Ok, so in the spy since I am not real (word is still out on Chuck, though). While I admit that I have a penchant for vodka martinis (you know the rest), I do not live in the world of international espionage. Here’s why: the very things that make me successful in marketing make it impossible for me to be a spy. Simply put, I am too known. While I am positive the comment section will be filled with jokes about me for that line, the statement still holds true.

Even as far back as 2004, Gallup was publishing the importance of a truly relational, or emotional, connection with consumers. “Recent Gallup research has shown that the process of forming emotional connections doesn’t begin when consumers try the brand. Instead, emotional connections start to take shape with every brand encounter that leads up to trial.”1 This concept has become especially prevalent with the growth of social media, as it provides companies and brands the opportunity to be known on a personal level with their customers – or at least that is what the customers believe. Basically, if they don’t know you, they can’t like you. If they don’t like you, they can’t trust you. If they can’t trust you, they won’t buy from you. This has become as true for Nike today as it always has for the corner coffee shop. Your customers must know you.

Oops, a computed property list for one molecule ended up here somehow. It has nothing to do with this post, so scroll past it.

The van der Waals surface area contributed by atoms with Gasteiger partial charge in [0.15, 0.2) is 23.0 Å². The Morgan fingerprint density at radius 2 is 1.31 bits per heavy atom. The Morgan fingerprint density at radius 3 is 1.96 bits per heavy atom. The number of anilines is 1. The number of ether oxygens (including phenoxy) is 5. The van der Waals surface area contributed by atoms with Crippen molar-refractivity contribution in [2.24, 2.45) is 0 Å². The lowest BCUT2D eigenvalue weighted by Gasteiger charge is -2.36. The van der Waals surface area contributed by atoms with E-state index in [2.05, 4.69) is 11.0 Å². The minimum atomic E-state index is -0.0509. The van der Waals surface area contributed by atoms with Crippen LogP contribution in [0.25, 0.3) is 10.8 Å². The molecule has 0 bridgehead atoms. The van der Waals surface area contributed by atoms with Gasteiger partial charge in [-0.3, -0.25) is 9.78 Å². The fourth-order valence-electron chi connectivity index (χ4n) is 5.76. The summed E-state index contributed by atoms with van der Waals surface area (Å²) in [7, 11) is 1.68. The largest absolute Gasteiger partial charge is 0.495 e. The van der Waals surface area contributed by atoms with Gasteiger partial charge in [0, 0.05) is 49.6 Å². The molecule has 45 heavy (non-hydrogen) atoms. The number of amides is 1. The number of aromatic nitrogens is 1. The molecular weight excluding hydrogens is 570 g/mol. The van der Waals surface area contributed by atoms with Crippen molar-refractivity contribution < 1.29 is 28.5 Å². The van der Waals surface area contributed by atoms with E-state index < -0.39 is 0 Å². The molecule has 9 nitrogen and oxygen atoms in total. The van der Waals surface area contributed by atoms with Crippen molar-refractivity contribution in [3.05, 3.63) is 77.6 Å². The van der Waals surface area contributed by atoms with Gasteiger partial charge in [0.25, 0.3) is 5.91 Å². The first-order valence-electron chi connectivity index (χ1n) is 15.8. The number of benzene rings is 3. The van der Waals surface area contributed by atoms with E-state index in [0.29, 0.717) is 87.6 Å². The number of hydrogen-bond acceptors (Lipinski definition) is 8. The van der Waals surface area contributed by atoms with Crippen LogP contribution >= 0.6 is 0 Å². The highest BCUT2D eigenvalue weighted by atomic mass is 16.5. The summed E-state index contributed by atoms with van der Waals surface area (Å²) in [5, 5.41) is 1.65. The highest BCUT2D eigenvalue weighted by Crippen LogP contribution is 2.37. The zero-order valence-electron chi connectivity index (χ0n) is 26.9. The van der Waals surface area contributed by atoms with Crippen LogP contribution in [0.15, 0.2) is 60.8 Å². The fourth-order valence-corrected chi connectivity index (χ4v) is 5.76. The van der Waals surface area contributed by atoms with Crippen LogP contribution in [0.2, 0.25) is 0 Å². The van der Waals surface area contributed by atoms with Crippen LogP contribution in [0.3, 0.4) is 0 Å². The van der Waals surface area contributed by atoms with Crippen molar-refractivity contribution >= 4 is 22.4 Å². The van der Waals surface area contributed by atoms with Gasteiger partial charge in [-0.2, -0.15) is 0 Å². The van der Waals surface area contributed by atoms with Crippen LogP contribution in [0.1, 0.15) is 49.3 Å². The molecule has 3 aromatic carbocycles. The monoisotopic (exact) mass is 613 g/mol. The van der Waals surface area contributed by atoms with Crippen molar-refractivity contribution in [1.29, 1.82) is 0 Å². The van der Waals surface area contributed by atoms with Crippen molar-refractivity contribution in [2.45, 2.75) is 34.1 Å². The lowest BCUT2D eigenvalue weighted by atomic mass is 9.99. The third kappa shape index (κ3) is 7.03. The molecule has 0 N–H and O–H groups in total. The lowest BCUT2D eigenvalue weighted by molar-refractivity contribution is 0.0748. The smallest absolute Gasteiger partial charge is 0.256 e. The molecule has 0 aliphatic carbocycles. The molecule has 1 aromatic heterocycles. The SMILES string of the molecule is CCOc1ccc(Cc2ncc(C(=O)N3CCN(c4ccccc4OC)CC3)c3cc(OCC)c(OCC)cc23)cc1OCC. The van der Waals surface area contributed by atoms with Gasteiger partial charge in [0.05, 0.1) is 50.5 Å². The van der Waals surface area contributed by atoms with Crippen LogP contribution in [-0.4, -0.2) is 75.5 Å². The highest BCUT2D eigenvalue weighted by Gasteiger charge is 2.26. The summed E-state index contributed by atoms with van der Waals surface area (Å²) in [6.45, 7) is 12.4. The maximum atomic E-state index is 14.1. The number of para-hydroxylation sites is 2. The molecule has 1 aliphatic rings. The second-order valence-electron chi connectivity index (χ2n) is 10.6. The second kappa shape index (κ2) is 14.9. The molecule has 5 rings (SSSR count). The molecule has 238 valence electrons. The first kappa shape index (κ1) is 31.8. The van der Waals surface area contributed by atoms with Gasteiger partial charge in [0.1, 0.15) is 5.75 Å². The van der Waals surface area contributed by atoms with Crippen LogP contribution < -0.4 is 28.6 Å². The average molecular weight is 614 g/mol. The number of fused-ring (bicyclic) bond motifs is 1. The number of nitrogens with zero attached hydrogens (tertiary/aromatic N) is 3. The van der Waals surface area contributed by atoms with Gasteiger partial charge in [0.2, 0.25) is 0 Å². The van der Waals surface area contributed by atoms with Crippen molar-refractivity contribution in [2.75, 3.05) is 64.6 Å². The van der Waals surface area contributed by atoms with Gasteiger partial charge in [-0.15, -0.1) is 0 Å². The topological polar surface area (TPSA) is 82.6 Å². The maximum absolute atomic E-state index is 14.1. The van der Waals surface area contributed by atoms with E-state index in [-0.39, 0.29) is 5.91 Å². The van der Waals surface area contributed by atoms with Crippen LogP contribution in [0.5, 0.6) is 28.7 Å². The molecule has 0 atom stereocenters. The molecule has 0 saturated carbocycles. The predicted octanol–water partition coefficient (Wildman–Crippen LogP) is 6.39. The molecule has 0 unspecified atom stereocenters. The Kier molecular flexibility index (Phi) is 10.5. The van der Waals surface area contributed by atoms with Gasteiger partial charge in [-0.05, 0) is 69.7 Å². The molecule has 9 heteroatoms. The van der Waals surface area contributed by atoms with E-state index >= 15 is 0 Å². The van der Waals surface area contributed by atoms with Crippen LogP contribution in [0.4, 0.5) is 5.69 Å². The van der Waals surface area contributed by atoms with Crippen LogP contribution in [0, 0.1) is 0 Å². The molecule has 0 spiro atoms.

This creates a problem. The idea of getting to know a person does not allow for pieces of the story to be missing; knowledge and trust are built on complete information. “If you try to fake who you are, it will show and it will work against you.”2 That’s not cool. That means gone are the days of polished, shiny, mistake-free commercials. When potential customers see your advertisement (whether it be in a magazine, direct mail piece, television commercial, online ad, or networking event) they must see an accurate portrait of you. “What they see in your marketing is ultimately what they get from your goods and services and that builds trust and rapport.”3 If their experience is inconsistent with the message they were presented, you could be in a heap of trouble, and this is where social media can really hurt. If one customer isn’t happy, they now have a mouthpiece to the entire world through their connections. Negative reviews will fly through cyberspace faster than the rage virus infected the whole of London.4